We visited with a young man who appears to be a senior firefighting officer. He guesses about 1,000 firefighters are on hand. He said they are coming in “from all over. The Midwest is the farthest away.” Jail inmates are fighting the fires. They’ve got CCC crews on the task, too.

He estimated that the fire has burned about 14,000 acres.

It isn’t yet contained, he said.

What’s more, the efforts of these men and women are not going unnoticed by the community. They have made signs on the chain-link fence bordering the fairgrounds. They have earned the community’s gratitude and wishes for God’s blessings to all of them.

On our way back to our RV site, we encountered four young firefighters: three men and a woman. “Where you from?” I asked. “Northern Idaho,” came the response from one of the men.

“We just want to thank you for all you do,” my wife said. “That means everything to us,” he responded. “We sure don’t do this for the pay,” he joked.

These young heroes are here apparently for the long haul, or as long as it takes.

God bless all the firefighters scattered throughout this fire-ravaged state.

Fire, smoke everywhere … everywhere!

CHOWCHILLA, Calif. — We’ve heard plenty about the Santa Rosa fires that have killed more than a dozen people and destroyed thousands of homes.

We ventured north to this town about 40 miles north of Fresno expecting to perhaps see a hint of trouble farther along the highway. We found something quite different: smoke choking everything here, although not to the tragedy that is unfolding in California’s famed wine country.

We learned upon arrival that an almond processing plant caught fire and firefighters are battling that blaze. Smoke is blanketing region all around Chowchilla. Indeed, we began noticing it in Bakersfield, 100-plus south of here.

Oh, but the Santa Rosa saga is being seen all around us here. We ran into some firefighters as we ate burgers and fries at a local drive-in. I asked if they were “fighting the fire that’s causing all the smoke around us.” Oh, no, a young man told us. He was heading up north to fight the Santa Rosa fire.

“Bless … your … heart,” I responded. “God bless you and be safe out there.” He smiled and said he surely would do that.

And so California is fighting the elements.

Indeed, we are heading toward Grass Valley in the morning. Our RV park has turned into a “fire camp” as firefighters are staging there to battle yet another set of blazes near that picturesque community. We have checked in with our RV camp hosts to ask them if the park would be safe, that it won’t be “overrun by fire sweeping through the place.” She couldn’t assure us of anything like that.

That all said, we’re going there anyway. She did suggest that firefighters are making progress in that particular battle against the flames.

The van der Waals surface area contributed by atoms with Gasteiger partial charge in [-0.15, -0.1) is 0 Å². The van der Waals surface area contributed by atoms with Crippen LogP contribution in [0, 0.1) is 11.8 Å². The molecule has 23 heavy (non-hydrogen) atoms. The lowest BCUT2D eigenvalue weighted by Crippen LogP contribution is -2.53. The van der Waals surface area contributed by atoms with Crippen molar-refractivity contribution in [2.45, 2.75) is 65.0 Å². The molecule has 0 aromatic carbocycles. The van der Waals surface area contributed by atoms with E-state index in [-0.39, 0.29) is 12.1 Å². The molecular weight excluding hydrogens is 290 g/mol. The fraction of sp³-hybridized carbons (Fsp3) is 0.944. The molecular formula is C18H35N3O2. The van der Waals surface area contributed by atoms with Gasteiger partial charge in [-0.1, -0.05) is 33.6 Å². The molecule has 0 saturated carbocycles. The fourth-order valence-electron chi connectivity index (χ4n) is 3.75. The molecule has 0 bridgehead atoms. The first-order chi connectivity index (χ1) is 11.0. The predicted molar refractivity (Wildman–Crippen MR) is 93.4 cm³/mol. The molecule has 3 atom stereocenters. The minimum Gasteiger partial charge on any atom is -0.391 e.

If only the firefighters battling the Santa Rosa fire could offer even a hint of hope that they’ve turned the corner.

It feels considerably more frightening to us as we venture in this part of the country. We have heard about the fire, winced at news of the tragedy.

We aren’t anywhere near the center of the inferno. However, even seeing the outskirts of its effect is chilling to the max.

God bless those men and women who are thrusting themselves into harm’s way.

And then came the mist …

I awoke this morning, walked outside and noticed something I am quite certain has been accepted as a major blessing throughout the Texas Panhandle.

The air was full of mist. The humidity was high. It’s been like that all day. The blessing, of course, has been delivered to firefighters, other first responders, farmers and ranchers who’ve been battling their hearts out against fires that have swept across the Panhandle in recent days.

They have destroyed hundreds of thousands of acres of land; I heard these latest blazes are the third worst wildfire event in Texas history.

As the wind calmed down over the past 48 hours or so, firefighters were able to get the fires contained, but not before they did horrific damage to property and livestock and took the precious lives of four individuals who were seeking to stave off the flames.

I thought of them this morning as my day got started. I also am quite certain I was far from alone in sending good thoughts, prayers and perhaps even some positive karma in the direction of those who’ve been battling so valiantly against the sinister forces that brought so much destruction, damage and heartbreak to our region.

The moisture isn’t arriving in huge amounts across the High Plains. It seems to be enough to quell the fire and to give the brave men and women who’ve been battling it a welcome respite.

Is it divine intervention? Absolutely!

Thank you, firefighters; you are our heroes

I suppose one could trace Americans’ love affair with emergency responders back to around the 9/11 attacks.

You remember the horror, the heartache — and the heroism!